Formula 1 Percent Polybutene A 65 Polybutene B 20 Hydrogenated tallow fatty acid 15 Formula 2 Percent Polybutene C 96 Hydrogenated tallow fatty acid 4 Formula 3 Polybutene C 92 Hydrogenated tallow fatty acid 8 Each of the above lubricants was tested on a commercial steel cold rolling mill consisting of four 4-high mill stands 54 inches wide operating at speeds of 800 to 900 feet per minute effecting a reduction in thickness of from about 0.8 to 0.2 inch. The lubricants were applied to the hot-rolled steel strip from the pickling bath as it was being wound into coils on the up-coiler. The hot-rolled coils did not show any corrosion or loss of lubricant from the coils prior to cold rolling. Thereafter, the lubricated coils were passed thru the coldrolling mill without further lubrication; and the rolled strips annealed at about l000-1800 F. After annealing, the annealed sheets did not show any surface discoloration or surface blemishes. Rolling speeds were com parable to the roll speeds obtained with conventionally used mineral oil based lubricants.

In the production of thin tinplate, the previously annealed cold rolled steel sheets are further reduced to the desired thickness. The mechanical energy required to effect this reluction produces substantial heat in the strip. Therefore, water emulsions of the rolling lubricants are used for both lubrication and heat removal. The novel metal working lubricants of this invention can be used to form the desired oil-in-Water emulsions containing from to about 60% lubricant depending on the type of emulsion used by the specific mill. Quick breaking emulsions can be formed without the use of any emulsifier for single use service. For recirculatingtype mills, the addition of up to 5% emulsifier produces a stable emulsion suitable for extended service periods. Conventional emulsifiers for the preparation of oil-inwater emulsions can be used. The preferred emulsifiers are diethanolamine and di'glycolamine. The following formulas illustrate lubricants that form either quick breaking or stable oil-in-water emulsions.

Formula 4 Percent Sperm oil wax Blown sperm oil (Sperm 1000 S) 10 Hydrogenated tallow fatty acid Triethanolamine 5 Polybutene A 60 Formula 5 Percent Sperm oil wax 10 Blown sperm oil (Sperm 1000 S) l0 Hydrogenated tallow fatty acid 15 Polybutene A 65 Formula 6 Percent Sperm oil wax 10 Blown sperm oil (Sperm 1000 S) 10 Hydrogenated tallow fatty acid 15 Diglycolamine 5 Polybutene A u 60 Formula 7 I I Percent Polybutene B 49 Hydrogenated tallow fatty acid 49 Diglycolamine l Oil-in-water emulsions containing from 5% to 60% of the lubricants of Formulas 4-7 were used as the lubricants in the preparation of very thin tinplate from annealed steel strip on a commercial two-stand 4-high mill running at 500 to 900 feet per minute. The mill operated at speeds equivalent to the operating speeds of the mill using conventional mineral oil based emulsions. The tinplate produced had an excellent bright finish, whereas conventional commercial tinplate was slightly discolored, gray and dull in appearance.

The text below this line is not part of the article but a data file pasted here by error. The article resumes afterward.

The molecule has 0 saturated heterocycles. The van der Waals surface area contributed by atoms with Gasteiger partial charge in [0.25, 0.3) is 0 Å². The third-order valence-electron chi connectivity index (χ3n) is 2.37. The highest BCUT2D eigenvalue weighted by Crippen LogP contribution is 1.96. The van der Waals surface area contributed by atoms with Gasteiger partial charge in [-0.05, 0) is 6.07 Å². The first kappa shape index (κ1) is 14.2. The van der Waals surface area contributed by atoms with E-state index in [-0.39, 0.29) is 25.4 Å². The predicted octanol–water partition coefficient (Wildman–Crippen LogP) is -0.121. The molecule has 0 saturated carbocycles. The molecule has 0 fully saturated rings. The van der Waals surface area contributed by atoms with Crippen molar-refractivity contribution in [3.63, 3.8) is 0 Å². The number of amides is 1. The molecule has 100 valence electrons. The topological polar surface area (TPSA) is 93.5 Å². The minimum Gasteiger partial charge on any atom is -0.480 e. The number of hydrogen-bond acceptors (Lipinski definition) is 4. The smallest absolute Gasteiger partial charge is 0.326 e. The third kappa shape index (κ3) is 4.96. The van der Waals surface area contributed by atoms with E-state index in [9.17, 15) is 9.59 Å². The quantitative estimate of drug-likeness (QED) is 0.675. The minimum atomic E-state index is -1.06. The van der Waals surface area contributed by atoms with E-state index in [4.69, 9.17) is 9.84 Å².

The non-staining rolling lubricant of this invention is unique in its ability to reduce the surface discoloration characteristics of mineral oil rolling lubricants. This is illustrated by the following formulations:

Formula 8 Percent Polybutene B Polybutene C 15 Hydrogenated tallow fatty acid 15 Mineral Oil 50 Formula 9 Percent Polybutene C 48 Hydrogenated tallow fatty acid 4 Mineral Oil 48 1 Viscosity 110 SSU at 100 F.

The steel strip rolled with formulations 8 and 9 showed moderate surface discoloration after annealing, whereas the mineral oil lubricant without polybutenes was highly discolored. Thus, the present invention provides a nonstaining cold rolling lubricant that can be used perse, or to form oil-in-water lubricant emulsions, or for improving the non-staining characteristics of mineral oil rolling lubricants.

Sawing of metal stock is a frequently used operation to produce metal shapes and sizes having the desired dimension and configuration. The lubricant used to provide the necessary lubrication and cooling must be easily removed from the metal stock without discoloring the metal or forming undesirable residues. Extrusion is a frequently used technique in the metal fabrication art to form complex forms and shapes. Metal extrusions, such as aluminum, are frequently annealed prior to further fabrication. Conventional metal working lubricants are unsatisfactory saw lubricants because the annealed stock must be recut due to metal discoloration. Consequently, fabrication costs are increased due to unnecessary waste and additional fabrication operations. It has been found that the metal working lubricants of the present invention are very effective lubricants for metal sawing operations. The lubricants are especially effective for metals that must be annealed because they are completely removed during annealing without discoloration of the metal and do not leave any residue. Quite unexpectedly, it has been further found that the lubricants are extremely effective in extending'the saw life, thereby reducing the number of times that the saw must be sharpened. Thus, use of the non-staining metal working lubricants of the present invention permit the fabrication of metal articles at reduced cost because waste is avoided and additional fabricating steps are no longer necessary.

Continuous metal casting processes require non-reactive and residue-free high temperature lubricants. It has been found that lubricants prepared in accordance with this invention are suitable for use in such continuous casting processes; These lubricants having the requisite thermal stability, lubricity, non-reactivity and non-residue forming characteristics consist essentially of the herein defined liquid polybutenes and saturated fatty materials. Exemplary of such lubricants are the Formulas l3 formulations hereinbefore set forth.